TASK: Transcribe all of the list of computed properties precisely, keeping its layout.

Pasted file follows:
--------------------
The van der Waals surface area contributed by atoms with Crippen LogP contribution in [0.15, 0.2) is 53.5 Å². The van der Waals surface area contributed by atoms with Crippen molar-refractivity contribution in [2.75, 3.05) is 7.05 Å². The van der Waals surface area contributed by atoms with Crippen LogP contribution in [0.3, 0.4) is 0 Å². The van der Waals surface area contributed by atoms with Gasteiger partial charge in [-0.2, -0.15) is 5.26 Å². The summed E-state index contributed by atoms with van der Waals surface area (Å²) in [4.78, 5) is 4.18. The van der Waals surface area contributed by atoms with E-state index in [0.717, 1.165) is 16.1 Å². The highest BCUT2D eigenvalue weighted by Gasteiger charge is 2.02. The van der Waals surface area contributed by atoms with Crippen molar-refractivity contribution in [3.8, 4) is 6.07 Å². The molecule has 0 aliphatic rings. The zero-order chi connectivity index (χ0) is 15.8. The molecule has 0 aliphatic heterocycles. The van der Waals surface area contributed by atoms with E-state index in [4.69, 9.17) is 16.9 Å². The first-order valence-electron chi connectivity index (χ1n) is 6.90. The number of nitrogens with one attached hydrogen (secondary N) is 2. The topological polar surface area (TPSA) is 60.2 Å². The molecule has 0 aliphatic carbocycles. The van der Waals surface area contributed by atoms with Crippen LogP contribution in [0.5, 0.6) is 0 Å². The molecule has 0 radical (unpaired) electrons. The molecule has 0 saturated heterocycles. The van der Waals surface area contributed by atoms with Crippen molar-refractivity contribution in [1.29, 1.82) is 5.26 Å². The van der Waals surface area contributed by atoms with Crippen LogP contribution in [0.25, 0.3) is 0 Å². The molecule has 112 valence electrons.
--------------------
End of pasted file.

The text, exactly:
The van der Waals surface area contributed by atoms with Crippen LogP contribution in [0.15, 0.2) is 53.5 Å². The van der Waals surface area contributed by atoms with Crippen molar-refractivity contribution in [2.75, 3.05) is 7.05 Å². The van der Waals surface area contributed by atoms with Crippen LogP contribution in [0.3, 0.4) is 0 Å². The van der Waals surface area contributed by atoms with Gasteiger partial charge in [-0.2, -0.15) is 5.26 Å². The summed E-state index contributed by atoms with van der Waals surface area (Å²) in [4.78, 5) is 4.18. The van der Waals surface area contributed by atoms with E-state index in [0.717, 1.165) is 16.1 Å². The highest BCUT2D eigenvalue weighted by Gasteiger charge is 2.02. The van der Waals surface area contributed by atoms with Crippen molar-refractivity contribution in [3.8, 4) is 6.07 Å². The molecule has 0 aliphatic rings. The zero-order chi connectivity index (χ0) is 15.8. The molecule has 0 aliphatic heterocycles. The van der Waals surface area contributed by atoms with E-state index in [4.69, 9.17) is 16.9 Å². The first-order valence-electron chi connectivity index (χ1n) is 6.90. The number of nitrogens with one attached hydrogen (secondary N) is 2. The topological polar surface area (TPSA) is 60.2 Å². The molecule has 0 aliphatic carbocycles. The van der Waals surface area contributed by atoms with Crippen LogP contribution in [0.5, 0.6) is 0 Å². The molecule has 0 radical (unpaired) electrons. The molecule has 0 saturated heterocycles. The van der Waals surface area contributed by atoms with Crippen molar-refractivity contribution in [1.29, 1.82) is 5.26 Å². The van der Waals surface area contributed by atoms with Crippen LogP contribution in [0.25, 0.3) is 0 Å². The molecule has 112 valence electrons.